Paralympic champion Marieke Vervoort dies by euthanasia

Tom Morgan
Paralympian Marieke Vervoort - Wiktor Dabkowski

Marieke Vervoort, a Belgian Paralympian who won gold at London 2012, has ended her own life through euthanasia after a long and painful battle with a degenerative muscle disease.

The 40-year-old wheelchair racer, who won gold and a silver, suffered  a form of progressive tetraplegia, which caused constant pain, seizures, paralysis in her legs and left her barely able to sleep. In one of her final interviews, Vervoort had told Telegraph Sport: “I don’t want to suffer any more.”

Her death came more than a decade after Vervoort signed papers allowing a doctor to legally end her life in Belgium, where euthanasia is legal. A statement on behalf of officials in her home city of Diest said doctors "responded to her choice on Tuesday evening".

“It’s too hard for me now," she had previously told Telegraph Sport's Oliver Brown in 2017. "I get more and more depressed. I never had these feelings before. I cry a lot. Now even my eyesight is disappearing. An optician saw me and rated one eye two out of 10, and the other just one. He said there was nothing he could do, because the problem was coming from my brain." Her body, she said, had been screaming at her: "I’m in so much pain. I’m done."

In 2012, Vervoort won gold in the T52 100m wheelchair race at London 2012 as well as silver in the T52 200m wheelchair race. At the Rio Paralympics she claimed silver in the T51/52 400m and bronze in T51/52 100m.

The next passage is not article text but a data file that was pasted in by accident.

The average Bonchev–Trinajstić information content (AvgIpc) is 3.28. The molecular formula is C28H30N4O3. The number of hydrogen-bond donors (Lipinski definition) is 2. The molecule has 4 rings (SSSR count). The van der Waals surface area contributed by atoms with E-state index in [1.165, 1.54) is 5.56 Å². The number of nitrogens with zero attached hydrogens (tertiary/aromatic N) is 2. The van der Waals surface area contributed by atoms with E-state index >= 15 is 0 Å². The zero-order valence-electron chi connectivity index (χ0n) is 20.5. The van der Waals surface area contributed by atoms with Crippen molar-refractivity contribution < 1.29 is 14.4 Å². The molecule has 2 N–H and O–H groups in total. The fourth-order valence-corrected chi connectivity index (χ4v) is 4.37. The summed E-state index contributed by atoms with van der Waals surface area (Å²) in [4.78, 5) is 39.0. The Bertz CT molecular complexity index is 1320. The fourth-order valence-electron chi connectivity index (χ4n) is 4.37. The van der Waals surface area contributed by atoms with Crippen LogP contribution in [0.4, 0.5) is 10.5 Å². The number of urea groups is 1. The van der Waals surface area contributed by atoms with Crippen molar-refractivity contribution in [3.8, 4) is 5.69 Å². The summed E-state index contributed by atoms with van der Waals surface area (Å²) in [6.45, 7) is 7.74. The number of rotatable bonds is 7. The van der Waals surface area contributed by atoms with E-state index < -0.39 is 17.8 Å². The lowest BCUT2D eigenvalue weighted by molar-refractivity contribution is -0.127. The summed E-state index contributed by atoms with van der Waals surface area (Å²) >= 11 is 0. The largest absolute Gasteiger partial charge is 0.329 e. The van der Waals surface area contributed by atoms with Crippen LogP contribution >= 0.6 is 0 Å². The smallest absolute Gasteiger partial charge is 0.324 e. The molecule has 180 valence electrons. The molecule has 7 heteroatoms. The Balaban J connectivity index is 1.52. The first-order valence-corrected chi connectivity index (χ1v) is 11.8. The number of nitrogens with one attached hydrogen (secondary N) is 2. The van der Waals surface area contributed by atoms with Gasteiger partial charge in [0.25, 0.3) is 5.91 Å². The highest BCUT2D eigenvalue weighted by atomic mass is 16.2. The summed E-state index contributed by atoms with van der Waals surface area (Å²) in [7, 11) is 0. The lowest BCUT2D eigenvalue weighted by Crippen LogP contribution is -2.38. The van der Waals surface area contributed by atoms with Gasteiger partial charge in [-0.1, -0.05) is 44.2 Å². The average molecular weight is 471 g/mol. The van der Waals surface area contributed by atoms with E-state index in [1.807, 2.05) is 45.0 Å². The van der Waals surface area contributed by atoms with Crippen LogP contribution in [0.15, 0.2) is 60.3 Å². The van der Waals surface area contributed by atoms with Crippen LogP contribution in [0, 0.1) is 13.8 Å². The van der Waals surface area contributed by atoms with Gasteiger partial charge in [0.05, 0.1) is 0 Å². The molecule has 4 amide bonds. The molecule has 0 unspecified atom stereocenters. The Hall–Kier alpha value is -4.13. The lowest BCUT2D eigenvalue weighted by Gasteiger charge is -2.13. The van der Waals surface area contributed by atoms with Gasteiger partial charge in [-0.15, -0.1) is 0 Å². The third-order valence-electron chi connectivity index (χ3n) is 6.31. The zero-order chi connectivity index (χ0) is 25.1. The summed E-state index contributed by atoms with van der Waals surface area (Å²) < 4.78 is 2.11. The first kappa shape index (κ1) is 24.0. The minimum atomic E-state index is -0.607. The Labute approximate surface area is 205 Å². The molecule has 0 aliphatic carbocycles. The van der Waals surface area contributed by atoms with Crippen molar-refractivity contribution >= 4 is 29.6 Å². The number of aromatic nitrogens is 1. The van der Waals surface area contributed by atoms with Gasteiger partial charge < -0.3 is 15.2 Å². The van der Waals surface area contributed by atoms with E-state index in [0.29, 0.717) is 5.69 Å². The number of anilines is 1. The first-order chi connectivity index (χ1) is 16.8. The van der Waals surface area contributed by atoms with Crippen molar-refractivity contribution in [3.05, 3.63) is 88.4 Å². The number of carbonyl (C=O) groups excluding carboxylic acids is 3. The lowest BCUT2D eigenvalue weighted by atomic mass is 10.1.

The city of Diest said a book of condolence will be accessible in its town hall from Wednesday. British Paralympian Ollie Hynd, who has a similar neurological condition, told BBC Radio 1: "The news of Marieke's death really hit close to home. It's difficult to get your head around. I feel an enormous amount of empathy. Pushing yourself to the limit when you've got a neurological condition is so difficult. There are some days that I wake up in so much pain."

Vervoort, a prominent campaigner for euthunasia, had received royal investiture from King Philippe, plus woman of the year accolades alongside Angela Merkel.  

“If I want something, I go for it," she said in 2017. "I never give up easily. I didn’t want to accept that I would end up in a wheelchair. But in 2000 I couldn’t do it any longer, although I was still able to use my stomach and my back muscles. Even that has become less and less. Now I’m paralysed all the way to my breasts." Her condition began in her Achilles tendons and was expected to eventually deprive her of use of all four limbs.

Doctors believe it originated from a highly rare deformity between her fifth and sixth cerebral vertebrae, but far less understood were her accompanying symptoms of reflex sympathetic dystrophy, which left her in constant and excruciating pain.

She had an epileptic seizure in 2014 when she was cooking pasta and spilled boiling water over her legs. It resulted in a four-month hospital stay. She became a strong advocate of the right to choose euthanasia, saying she said it gave her control and put “my own life in my hands”.